Kenya is the latest country to assert that it will not let international patent protection restrict access to life-saving medicines, including HIV drugs, according to a report from the U.N. Integrated Regional Information Networks (IRIN).
"We shall not stand by and see people die. We shall source cheaper essential generic drugs from anywhere and from whomever is ready to do business with us to protect the lives of those who need them," Assistant Health Minister Wilfred Machage told IRIN recently.
Many African countries, including Kenya, support compulsory licensing for antiretroviral (ARV) drugs on the grounds that HIV/AIDS is considered an epidemic, according to IRIN.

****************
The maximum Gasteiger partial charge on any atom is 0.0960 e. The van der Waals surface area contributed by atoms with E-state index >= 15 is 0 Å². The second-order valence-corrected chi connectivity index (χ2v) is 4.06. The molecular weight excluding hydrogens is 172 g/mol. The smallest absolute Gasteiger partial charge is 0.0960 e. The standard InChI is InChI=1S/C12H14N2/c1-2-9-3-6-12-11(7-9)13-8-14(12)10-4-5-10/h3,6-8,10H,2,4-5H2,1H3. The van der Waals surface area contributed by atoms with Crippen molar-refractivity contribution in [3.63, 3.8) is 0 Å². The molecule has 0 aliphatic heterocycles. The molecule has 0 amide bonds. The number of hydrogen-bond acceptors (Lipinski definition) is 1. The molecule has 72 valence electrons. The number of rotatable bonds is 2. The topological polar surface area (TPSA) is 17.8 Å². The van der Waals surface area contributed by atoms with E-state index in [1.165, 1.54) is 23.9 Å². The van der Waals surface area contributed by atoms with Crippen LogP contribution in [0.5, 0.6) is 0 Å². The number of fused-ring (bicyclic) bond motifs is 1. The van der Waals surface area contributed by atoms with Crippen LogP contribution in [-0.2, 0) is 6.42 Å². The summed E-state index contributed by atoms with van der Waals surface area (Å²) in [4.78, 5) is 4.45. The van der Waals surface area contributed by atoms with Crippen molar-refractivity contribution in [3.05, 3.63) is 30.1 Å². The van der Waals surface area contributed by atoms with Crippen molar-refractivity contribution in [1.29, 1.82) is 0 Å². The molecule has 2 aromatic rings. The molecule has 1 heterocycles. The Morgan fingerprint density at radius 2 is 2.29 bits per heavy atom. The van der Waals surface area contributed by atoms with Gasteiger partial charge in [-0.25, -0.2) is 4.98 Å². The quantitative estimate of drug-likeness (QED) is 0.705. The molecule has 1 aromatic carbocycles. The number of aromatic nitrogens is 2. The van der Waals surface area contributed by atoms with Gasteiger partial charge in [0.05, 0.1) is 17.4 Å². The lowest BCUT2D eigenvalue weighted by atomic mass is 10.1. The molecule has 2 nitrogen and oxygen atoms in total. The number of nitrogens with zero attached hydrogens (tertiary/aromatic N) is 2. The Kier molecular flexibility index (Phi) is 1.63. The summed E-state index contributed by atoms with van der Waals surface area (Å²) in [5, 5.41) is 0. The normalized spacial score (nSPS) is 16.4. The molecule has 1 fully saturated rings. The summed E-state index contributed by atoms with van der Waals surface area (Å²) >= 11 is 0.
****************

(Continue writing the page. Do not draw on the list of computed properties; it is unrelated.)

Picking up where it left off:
Machage told IRIN that patent protection gives multinational drugmakers too much power over the pricing of HIV drugs and pointed to a need for new laws to protect local generic drugmakers against potential patent litigation.
Recently in Thailand, the government issued a compulsory license for Abbott Laboratories' HIV drug Kaletra, after which Abbott agreed to lower the price of the drug.
In India, Novartis is engaged in litigation over patent protection for one of its cancer drugs. Kenya is concerned a ruling in favor of Novartis could result in decreased access to HIV drugs, since the country's standard first-line ARV regimen consists of three Indian-made generics, according to IRIN.